Firefights in northern Lebanon between Sunni Muslims and Alawites -- the Shiite offshoot sect to which Syrian President Bashar al-Assad belongs -- have killed 30 people, a security source said on Saturday.
Rocket-propelled grenades, mortars and machineguns have all been used in six days of clashes in the port city, in the deadliest violence to rock the country for years.
Most of the fighting has been between residents of the Sunni district of Bab el-Tebbaneh who support the rebels battling to topple Assad and people in the Alawite area of Jabal Mohsen who back him.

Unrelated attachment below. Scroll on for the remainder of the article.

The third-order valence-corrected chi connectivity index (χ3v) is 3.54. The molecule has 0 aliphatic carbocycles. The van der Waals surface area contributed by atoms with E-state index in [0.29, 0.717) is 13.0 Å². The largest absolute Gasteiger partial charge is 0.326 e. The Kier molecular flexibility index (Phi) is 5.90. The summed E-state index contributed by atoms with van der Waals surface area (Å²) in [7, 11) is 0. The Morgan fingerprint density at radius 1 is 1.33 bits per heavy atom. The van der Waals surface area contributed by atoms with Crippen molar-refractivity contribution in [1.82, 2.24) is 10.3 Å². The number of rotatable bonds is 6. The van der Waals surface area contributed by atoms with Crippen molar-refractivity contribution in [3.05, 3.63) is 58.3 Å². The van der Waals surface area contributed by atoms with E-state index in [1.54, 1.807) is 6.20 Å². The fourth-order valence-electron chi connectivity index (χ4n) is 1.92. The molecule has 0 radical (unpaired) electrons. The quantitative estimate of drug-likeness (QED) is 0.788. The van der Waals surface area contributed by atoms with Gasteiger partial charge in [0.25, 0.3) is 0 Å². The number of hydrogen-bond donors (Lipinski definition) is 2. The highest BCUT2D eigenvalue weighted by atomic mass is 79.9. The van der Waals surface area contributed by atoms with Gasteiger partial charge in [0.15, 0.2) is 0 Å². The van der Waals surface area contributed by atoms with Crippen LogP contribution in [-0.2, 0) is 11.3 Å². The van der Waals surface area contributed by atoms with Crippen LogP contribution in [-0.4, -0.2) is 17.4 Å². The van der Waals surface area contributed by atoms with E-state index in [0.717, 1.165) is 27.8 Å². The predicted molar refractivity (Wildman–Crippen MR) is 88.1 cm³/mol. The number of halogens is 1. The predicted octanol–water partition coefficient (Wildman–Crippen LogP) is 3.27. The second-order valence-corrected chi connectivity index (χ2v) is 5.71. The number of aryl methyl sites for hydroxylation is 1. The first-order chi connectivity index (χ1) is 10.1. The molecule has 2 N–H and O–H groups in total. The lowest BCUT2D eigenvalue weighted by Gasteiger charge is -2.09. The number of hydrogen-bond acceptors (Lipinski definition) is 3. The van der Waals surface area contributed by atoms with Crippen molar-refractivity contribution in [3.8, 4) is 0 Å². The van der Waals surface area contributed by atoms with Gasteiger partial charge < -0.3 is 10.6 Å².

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Four people from Bab el-Tebbaneh were reported dead on Friday night, the security source said, including one who died of his wounds. Another three, including a soldier, were killed in Jabal Mohsen.
The clashes subsided at dawn, but snipers were still operating in the area.
At least 204 people have also been wounded in the fighting that erupted in Tripoli on May 19, the source told AFP.
Thursday was the bloodiest day with 11 killed.